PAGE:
Atlantic Coast Line, Cornwall

This article is about the Atlantic Coast Line in Cornwall, UK. For the Atlantic Coast Line Railroad in the United States, see Atlantic Coast Line Railroad.
Atlantic Coast Line

The line at St Blazey Bridge
alongside the remains of the Par Canal
Type Branch line
System National Rail
Status Open
Locale Cornwall
Termini Par
Stations 7
Opened 1876 (passengers)
Owner Network Rail
Operator(s) Great Western Railway
CrossCountry (seasonal)
DB Schenker (freight)
Depot(s) St Blazey
Rolling stock Class 43 "HST"
Class 150 "Sprinter"
Class 153 "Super Sprinter"
Class 220 "Voyager"
Class 221 "Super Voyager"
Line length 20 34 miles (33 km)
Number of tracks 1
Track gauge 4 ft 8 12 in (1,435 mm)
Loading gauge RA6 / W6A
Operating speed 50 mph (80 km/h)

The Atlantic Coast Line is a 20 34 miles (33 km) Network Rail branch line which includes a community railway service in Cornwall, England. The line runs from the English Channel at Par, to the Atlantic Ocean at Newquay.[1]


The Atlantic Coast Line starts from Par station, in the village and port of Par. The station is on the Cornish Main Line, and trains to Newquay use a curve of almost 180 degrees before joining the route of the original Cornwall Minerals Railway near the former St Blazey station. The route of the CMR is followed for the rest of the journey.[2]

Originally built as a standard-gauge tramway from the 1840s to serve Newquay Harbour, the line was upgraded for locomotives in 1874 and passenger services began between Newquay and Fowey on 20 June 1876. There was no connection at the present Par station until 1892 when the broad-gauge main line was 'narrowed' to standard gauge by the Great Western Railway and the connecting curve was built from St Blazey. From St Blazey, the CMR was built along the course of the even earlier Par Canal, originally built to serve the nearby Fowey Consols mine, as far as its terminus at Pontsmill, where the Luxulyan Valley is entered. The thickly wooded terrain and steep granite slopes of this valley surround the fast-flowing River Par, contain a large concentration of early 19th century industrial remains and have been designated a World Heritage Site.[3]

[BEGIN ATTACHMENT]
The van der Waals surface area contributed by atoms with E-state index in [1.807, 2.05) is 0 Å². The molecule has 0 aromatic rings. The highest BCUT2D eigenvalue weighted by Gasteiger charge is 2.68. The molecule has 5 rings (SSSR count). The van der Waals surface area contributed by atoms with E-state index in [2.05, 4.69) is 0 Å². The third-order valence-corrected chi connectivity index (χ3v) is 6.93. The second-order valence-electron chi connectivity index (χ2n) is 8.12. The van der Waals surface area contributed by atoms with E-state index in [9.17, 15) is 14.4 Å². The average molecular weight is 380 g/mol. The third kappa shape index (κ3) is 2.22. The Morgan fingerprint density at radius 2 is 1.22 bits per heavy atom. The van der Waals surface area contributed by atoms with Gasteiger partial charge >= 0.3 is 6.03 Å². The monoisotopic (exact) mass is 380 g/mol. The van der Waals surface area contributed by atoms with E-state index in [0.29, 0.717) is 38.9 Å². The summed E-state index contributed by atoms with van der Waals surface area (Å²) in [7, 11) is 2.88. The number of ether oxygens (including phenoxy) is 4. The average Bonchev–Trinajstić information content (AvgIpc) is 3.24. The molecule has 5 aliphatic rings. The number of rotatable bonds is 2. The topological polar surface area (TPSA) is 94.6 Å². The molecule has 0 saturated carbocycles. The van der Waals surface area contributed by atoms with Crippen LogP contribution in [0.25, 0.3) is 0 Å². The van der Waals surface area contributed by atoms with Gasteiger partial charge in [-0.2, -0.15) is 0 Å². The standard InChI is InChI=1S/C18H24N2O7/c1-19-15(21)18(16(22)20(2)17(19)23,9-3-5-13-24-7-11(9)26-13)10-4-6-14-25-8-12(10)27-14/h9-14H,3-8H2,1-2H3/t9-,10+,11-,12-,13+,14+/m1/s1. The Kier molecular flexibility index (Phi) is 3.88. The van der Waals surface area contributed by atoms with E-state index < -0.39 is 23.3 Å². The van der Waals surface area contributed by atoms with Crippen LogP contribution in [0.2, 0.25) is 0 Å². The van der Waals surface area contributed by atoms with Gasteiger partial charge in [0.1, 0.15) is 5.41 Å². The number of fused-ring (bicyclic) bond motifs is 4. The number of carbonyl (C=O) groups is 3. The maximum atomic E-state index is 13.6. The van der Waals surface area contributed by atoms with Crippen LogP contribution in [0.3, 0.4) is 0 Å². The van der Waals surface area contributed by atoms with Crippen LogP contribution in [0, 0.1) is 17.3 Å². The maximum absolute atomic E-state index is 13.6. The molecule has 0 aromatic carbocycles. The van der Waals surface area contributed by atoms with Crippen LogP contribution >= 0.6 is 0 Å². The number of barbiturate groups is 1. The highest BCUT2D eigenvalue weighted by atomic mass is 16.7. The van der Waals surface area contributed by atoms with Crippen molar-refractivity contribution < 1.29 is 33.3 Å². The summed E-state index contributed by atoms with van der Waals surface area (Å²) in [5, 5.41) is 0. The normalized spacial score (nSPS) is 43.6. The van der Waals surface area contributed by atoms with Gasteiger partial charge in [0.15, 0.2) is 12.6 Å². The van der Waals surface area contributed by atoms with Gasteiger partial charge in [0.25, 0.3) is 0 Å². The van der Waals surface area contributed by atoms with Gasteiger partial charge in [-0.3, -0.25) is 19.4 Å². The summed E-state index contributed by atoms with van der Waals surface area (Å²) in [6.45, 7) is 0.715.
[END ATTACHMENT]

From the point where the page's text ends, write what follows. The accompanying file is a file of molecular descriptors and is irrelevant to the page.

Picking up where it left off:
Shortly before reaching Luxulyan station, the line passes under the Treffry Viaduct, an historic railway viaduct and aqueduct that was built in 1844. This both supplied water to the Fowey Consoles mine, and also carried the main line of the Treffry Tramways, a precursor to the CMR.[3]

After Luxulyan, the line passes close to several former and current china clay works, before passing through Bugle and Roche stations.[2]